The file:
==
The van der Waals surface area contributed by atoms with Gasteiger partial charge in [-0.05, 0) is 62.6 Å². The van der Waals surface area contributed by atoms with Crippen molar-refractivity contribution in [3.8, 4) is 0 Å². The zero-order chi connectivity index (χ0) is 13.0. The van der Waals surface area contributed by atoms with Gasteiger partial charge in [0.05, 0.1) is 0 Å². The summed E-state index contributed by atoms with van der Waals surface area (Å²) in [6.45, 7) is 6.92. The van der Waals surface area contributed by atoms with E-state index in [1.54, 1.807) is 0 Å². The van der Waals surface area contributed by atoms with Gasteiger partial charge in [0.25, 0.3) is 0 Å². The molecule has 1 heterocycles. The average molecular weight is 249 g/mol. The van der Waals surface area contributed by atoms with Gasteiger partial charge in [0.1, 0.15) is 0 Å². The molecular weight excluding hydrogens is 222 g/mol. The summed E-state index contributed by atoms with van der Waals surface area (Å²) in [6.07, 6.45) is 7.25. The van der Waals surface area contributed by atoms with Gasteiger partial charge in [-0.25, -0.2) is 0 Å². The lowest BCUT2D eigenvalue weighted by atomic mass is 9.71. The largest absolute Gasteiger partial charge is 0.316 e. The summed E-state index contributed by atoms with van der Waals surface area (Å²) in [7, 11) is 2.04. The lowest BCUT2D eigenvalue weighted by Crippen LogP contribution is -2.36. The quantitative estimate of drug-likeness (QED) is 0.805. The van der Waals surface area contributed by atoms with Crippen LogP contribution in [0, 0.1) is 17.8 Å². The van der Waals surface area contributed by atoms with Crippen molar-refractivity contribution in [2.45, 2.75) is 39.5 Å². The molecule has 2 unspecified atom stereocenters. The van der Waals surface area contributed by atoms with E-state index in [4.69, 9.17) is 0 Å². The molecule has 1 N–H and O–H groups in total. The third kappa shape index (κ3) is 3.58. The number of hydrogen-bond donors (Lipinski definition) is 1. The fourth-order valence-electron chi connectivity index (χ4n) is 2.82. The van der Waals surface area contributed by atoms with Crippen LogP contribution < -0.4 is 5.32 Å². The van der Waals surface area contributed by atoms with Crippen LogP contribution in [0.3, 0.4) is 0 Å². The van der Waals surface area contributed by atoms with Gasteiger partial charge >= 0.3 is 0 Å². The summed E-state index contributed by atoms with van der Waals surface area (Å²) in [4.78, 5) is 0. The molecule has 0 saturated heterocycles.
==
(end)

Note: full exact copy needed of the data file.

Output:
The van der Waals surface area contributed by atoms with Gasteiger partial charge in [-0.05, 0) is 62.6 Å². The van der Waals surface area contributed by atoms with Crippen molar-refractivity contribution in [3.8, 4) is 0 Å². The zero-order chi connectivity index (χ0) is 13.0. The van der Waals surface area contributed by atoms with Gasteiger partial charge in [0.05, 0.1) is 0 Å². The summed E-state index contributed by atoms with van der Waals surface area (Å²) in [6.45, 7) is 6.92. The van der Waals surface area contributed by atoms with E-state index in [1.54, 1.807) is 0 Å². The van der Waals surface area contributed by atoms with Gasteiger partial charge in [0.25, 0.3) is 0 Å². The molecule has 1 heterocycles. The average molecular weight is 249 g/mol. The van der Waals surface area contributed by atoms with Gasteiger partial charge in [0.1, 0.15) is 0 Å². The molecular weight excluding hydrogens is 222 g/mol. The summed E-state index contributed by atoms with van der Waals surface area (Å²) in [6.07, 6.45) is 7.25. The van der Waals surface area contributed by atoms with Gasteiger partial charge in [-0.25, -0.2) is 0 Å². The lowest BCUT2D eigenvalue weighted by atomic mass is 9.71. The largest absolute Gasteiger partial charge is 0.316 e. The summed E-state index contributed by atoms with van der Waals surface area (Å²) in [7, 11) is 2.04. The lowest BCUT2D eigenvalue weighted by Crippen LogP contribution is -2.36. The quantitative estimate of drug-likeness (QED) is 0.805. The van der Waals surface area contributed by atoms with Crippen LogP contribution in [0, 0.1) is 17.8 Å². The van der Waals surface area contributed by atoms with Crippen molar-refractivity contribution in [2.45, 2.75) is 39.5 Å². The molecule has 2 unspecified atom stereocenters. The van der Waals surface area contributed by atoms with E-state index in [4.69, 9.17) is 0 Å². The molecule has 1 N–H and O–H groups in total. The third kappa shape index (κ3) is 3.58. The number of hydrogen-bond donors (Lipinski definition) is 1. The fourth-order valence-electron chi connectivity index (χ4n) is 2.82. The van der Waals surface area contributed by atoms with Crippen LogP contribution < -0.4 is 5.32 Å². The van der Waals surface area contributed by atoms with Crippen LogP contribution in [0.3, 0.4) is 0 Å². The van der Waals surface area contributed by atoms with Gasteiger partial charge >= 0.3 is 0 Å². The summed E-state index contributed by atoms with van der Waals surface area (Å²) in [4.78, 5) is 0. The molecule has 0 saturated heterocycles.